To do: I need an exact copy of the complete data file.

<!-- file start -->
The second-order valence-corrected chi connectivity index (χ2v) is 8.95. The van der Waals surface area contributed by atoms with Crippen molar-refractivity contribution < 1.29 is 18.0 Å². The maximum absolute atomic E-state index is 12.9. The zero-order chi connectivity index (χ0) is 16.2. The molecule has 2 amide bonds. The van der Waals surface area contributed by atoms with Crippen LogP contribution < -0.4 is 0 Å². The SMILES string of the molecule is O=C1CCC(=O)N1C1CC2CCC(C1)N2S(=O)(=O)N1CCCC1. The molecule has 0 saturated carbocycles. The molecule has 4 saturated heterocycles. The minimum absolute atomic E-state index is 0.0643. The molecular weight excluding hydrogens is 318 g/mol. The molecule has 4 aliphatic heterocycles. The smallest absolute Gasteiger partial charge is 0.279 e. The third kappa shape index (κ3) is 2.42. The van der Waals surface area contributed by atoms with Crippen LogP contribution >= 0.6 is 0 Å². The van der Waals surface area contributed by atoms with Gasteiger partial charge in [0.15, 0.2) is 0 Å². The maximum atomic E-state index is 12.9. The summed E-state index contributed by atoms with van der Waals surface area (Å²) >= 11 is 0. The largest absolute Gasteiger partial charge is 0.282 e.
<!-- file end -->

The second-order valence-corrected chi connectivity index (χ2v) is 8.95. The van der Waals surface area contributed by atoms with Crippen molar-refractivity contribution < 1.29 is 18.0 Å². The maximum absolute atomic E-state index is 12.9. The zero-order chi connectivity index (χ0) is 16.2. The molecule has 2 amide bonds. The van der Waals surface area contributed by atoms with Crippen LogP contribution < -0.4 is 0 Å². The SMILES string of the molecule is O=C1CCC(=O)N1C1CC2CCC(C1)N2S(=O)(=O)N1CCCC1. The molecule has 0 saturated carbocycles. The molecule has 4 saturated heterocycles. The minimum absolute atomic E-state index is 0.0643. The molecular weight excluding hydrogens is 318 g/mol. The molecule has 4 aliphatic heterocycles. The smallest absolute Gasteiger partial charge is 0.279 e. The third kappa shape index (κ3) is 2.42. The van der Waals surface area contributed by atoms with Crippen LogP contribution >= 0.6 is 0 Å². The van der Waals surface area contributed by atoms with Gasteiger partial charge in [0.15, 0.2) is 0 Å². The maximum atomic E-state index is 12.9. The summed E-state index contributed by atoms with van der Waals surface area (Å²) >= 11 is 0. The largest absolute Gasteiger partial charge is 0.282 e.